Critters of all types were up for inspection when 74 Grade 9 Science students from Kingston Collegiate and Vocational Institute arrived at Elbow Lake. The leaves were leaving and the temperature was headed south, but it didn't put a damper on our expectations or on our experience. The day proved ideal for three rotating outdoor sessions that focussed on flyers (birds), swimmers (aquatic organisms) and crawlers & burrowers (soil invertebrates) -- with a cameo by a lovely Smooth Green Snake.

The bird session tested foraging strategies of autumn birds by presenting them with a variety of offerings such as food type, type of feeder, height of feeder above the ground and different distances from feeder to shelter. The Black-capped Chickadees, Dark-eyed Juncos and woodpeckers did not disappoint!

At the aquatics session, students found themselves in chest waders for the first time -- a truly amazing feeling -- and working together to rig a seine net to trap unsuspecting critters in the waters offshore. Over the day, a variety of fish (bass, sunfish, perch) were captured, as well as several Giant Water Bugs who proved that one doesn't need a backbone to be King of the Deep!

Berlese Funnel Traps were assembled at the invertebrates session, and filled with soil and leaf litter from three different habitats, allowing students the chance to view some of the most overlooked movers & shakers in virtually any ecosystem using binocular microscopes.

A quick, garbage-free lunch, some time to compare their findings and a 15-minute quiet time to commune with nature made for an event-filled day and an incredible opportunity to do some hands-on field ecology with guidance from ELEEC staff. Any chance to get outside with our students is a good one... this trip was well worth the effort! Many thanks, Elbow Lake. We'll be back!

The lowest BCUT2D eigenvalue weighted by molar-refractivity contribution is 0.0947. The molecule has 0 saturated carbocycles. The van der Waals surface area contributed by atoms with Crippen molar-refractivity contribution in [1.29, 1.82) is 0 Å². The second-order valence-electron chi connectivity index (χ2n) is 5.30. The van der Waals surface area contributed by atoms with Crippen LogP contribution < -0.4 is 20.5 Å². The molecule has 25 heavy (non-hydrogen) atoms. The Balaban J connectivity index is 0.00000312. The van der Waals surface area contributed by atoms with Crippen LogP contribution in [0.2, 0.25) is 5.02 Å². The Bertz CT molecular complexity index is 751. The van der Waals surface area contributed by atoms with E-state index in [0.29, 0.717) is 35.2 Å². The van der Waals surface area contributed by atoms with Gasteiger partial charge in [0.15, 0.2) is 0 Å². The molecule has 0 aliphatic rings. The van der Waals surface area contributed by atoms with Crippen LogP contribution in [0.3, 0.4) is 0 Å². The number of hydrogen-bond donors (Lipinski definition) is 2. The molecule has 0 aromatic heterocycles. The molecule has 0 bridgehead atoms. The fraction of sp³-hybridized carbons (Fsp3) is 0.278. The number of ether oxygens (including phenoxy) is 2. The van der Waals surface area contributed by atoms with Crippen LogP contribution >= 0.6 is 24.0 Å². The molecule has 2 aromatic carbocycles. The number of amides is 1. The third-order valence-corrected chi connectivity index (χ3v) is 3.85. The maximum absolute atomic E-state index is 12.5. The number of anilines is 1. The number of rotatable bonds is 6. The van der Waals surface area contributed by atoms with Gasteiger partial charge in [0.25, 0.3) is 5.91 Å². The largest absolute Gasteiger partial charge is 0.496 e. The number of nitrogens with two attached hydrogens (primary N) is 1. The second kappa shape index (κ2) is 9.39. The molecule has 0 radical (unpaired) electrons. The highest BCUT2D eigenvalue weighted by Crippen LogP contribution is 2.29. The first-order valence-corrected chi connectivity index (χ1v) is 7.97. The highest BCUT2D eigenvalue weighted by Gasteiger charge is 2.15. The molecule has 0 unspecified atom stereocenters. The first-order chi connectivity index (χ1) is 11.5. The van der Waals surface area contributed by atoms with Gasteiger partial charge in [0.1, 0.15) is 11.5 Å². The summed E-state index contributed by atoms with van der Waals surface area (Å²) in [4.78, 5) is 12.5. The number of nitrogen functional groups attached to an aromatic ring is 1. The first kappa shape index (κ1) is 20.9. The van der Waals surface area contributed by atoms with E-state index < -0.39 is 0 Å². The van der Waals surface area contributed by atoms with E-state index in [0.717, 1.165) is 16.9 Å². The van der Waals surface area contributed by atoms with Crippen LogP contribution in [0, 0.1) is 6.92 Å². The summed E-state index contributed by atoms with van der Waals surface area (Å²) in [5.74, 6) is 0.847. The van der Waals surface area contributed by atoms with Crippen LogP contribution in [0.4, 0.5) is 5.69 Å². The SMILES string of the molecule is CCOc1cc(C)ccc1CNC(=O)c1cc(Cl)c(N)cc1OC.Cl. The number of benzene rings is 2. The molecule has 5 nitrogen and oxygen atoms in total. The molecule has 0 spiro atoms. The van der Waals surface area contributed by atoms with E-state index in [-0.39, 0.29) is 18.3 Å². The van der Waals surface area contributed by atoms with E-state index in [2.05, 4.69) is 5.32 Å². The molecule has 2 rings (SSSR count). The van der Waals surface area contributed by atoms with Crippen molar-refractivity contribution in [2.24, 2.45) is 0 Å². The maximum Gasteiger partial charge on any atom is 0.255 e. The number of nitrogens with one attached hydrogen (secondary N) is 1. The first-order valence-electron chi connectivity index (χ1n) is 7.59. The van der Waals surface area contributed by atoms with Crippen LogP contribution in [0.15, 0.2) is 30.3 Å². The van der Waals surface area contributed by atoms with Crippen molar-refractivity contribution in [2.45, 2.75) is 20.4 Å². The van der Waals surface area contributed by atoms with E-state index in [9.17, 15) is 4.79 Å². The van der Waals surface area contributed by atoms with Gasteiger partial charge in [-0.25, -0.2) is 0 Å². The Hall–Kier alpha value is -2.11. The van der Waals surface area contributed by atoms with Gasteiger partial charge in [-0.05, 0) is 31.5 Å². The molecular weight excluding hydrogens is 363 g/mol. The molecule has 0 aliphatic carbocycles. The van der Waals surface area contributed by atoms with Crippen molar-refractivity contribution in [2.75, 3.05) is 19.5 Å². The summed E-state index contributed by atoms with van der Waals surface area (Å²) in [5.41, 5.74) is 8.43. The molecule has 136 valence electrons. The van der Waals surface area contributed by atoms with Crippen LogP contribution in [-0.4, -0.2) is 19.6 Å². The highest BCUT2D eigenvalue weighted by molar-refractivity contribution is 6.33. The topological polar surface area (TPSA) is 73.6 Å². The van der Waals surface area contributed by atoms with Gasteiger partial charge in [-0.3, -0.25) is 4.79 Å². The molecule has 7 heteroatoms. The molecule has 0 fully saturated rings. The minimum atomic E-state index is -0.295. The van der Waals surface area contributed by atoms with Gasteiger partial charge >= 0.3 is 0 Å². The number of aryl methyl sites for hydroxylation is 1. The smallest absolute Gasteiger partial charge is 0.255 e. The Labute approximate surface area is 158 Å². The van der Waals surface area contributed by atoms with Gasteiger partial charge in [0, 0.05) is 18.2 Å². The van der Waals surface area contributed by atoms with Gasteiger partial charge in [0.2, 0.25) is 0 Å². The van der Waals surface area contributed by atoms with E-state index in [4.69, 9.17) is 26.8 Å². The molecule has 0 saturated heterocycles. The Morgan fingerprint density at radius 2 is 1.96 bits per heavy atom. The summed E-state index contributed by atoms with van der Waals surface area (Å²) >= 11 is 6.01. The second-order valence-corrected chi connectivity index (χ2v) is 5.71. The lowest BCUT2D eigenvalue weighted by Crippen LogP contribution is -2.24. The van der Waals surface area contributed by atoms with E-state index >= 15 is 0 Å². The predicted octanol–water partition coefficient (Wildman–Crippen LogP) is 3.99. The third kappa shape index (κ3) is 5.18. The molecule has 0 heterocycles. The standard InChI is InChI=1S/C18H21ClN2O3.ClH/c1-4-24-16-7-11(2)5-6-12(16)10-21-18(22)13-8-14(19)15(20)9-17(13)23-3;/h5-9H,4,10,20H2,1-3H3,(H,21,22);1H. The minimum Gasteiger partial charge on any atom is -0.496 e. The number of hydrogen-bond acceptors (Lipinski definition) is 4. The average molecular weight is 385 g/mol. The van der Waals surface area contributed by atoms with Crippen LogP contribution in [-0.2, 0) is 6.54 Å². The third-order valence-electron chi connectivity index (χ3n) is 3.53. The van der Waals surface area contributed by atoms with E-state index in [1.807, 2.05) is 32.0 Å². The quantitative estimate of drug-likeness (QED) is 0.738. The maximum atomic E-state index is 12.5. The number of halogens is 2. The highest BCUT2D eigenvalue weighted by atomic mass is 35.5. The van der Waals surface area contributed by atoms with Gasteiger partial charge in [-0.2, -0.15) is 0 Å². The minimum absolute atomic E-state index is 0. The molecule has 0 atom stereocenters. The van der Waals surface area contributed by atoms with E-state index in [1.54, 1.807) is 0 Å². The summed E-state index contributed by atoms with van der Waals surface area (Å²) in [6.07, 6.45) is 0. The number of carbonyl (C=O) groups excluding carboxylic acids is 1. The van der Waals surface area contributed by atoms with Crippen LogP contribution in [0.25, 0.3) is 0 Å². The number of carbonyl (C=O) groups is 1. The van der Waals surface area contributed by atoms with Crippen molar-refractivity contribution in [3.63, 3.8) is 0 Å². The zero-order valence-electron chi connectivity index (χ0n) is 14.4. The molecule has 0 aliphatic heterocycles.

Read More

ELEEC Volunteer Work Bee - Success!

Posted on October 7, 2013

Our 2013 Fall Volunteer Work Bee was a success! A hard-working team of 14 volunteers helped accomplish a variety of end-of-season tasks: together we sealed gaps in the walls of the log Nature Centre cabin, weeded among the patio stones outside the Pavilion, trimmed the base of Cabin 9 with tin to discourage grazing porcupines, raked leaves and cut grass on the campsites and tidied up the lawns, applied another coat of protective stain on the outdoor furniture, and we gave Cabin 7 and Cabin 8 each a thorough cleaning. Many, many thanks to everyone who came to help, traveling from Kingston, Yarker and Ottawa to lend a hand -- your participation in this event was much appreciated by Elbow Lake Environmental Education Centre staff.

Read More

Work bee at Elbow Lake

Posted on September 24, 2013

There is an upcoming work bee at Elbow Lake on October 5th, 2013.

EcoAdventure Camp

Posted on August 23, 2013

In its third year, the EcoAdventure Camp was a rousing success with over 180 campers, a leader in training program and a new family night where campers and their families spent the night in one of our cabins listening to whip poor wills and loons.

Elbow Lake Centre Open House

Posted on June 1, 2013

The Elbow Lake Environmental Education Centre annual Open House, together with the EcoAdventure Camp showcase, was a great success with many visitors from nearby and from Kingston and nearby communities.

Elbow Lake Centre Open House on June 1st, 2013

Posted on May 18, 2013

Elbow Lake Environmental Education Centre will be holding its annual Open House this coming Saturday, June 1st. Join our staff for a full day of swimming, canoeing, guided hikes, and guest speakers (featuring Dr. Shelley Arnott) at the beautiful Elbow Lake facility. 11am-3pm, Saturday June 1st. Families, naturalists, biology enthusiasts and everyone in between welcome. For more information contact us at qubsecoadventure@gmail.com.

Regiopolis Students Explore Biodiversity at Elbow Lake

Posted on May 8, 2013

This spring the Elbow Lake Environmental Education Centre has been hosting groups of high school students. Below Regiopolis-Notre Dame Catholic Secondary School students visit the Centre with teacher Maria Kerby and explore local diversity and learn about various methods to survey different taxa.

Read More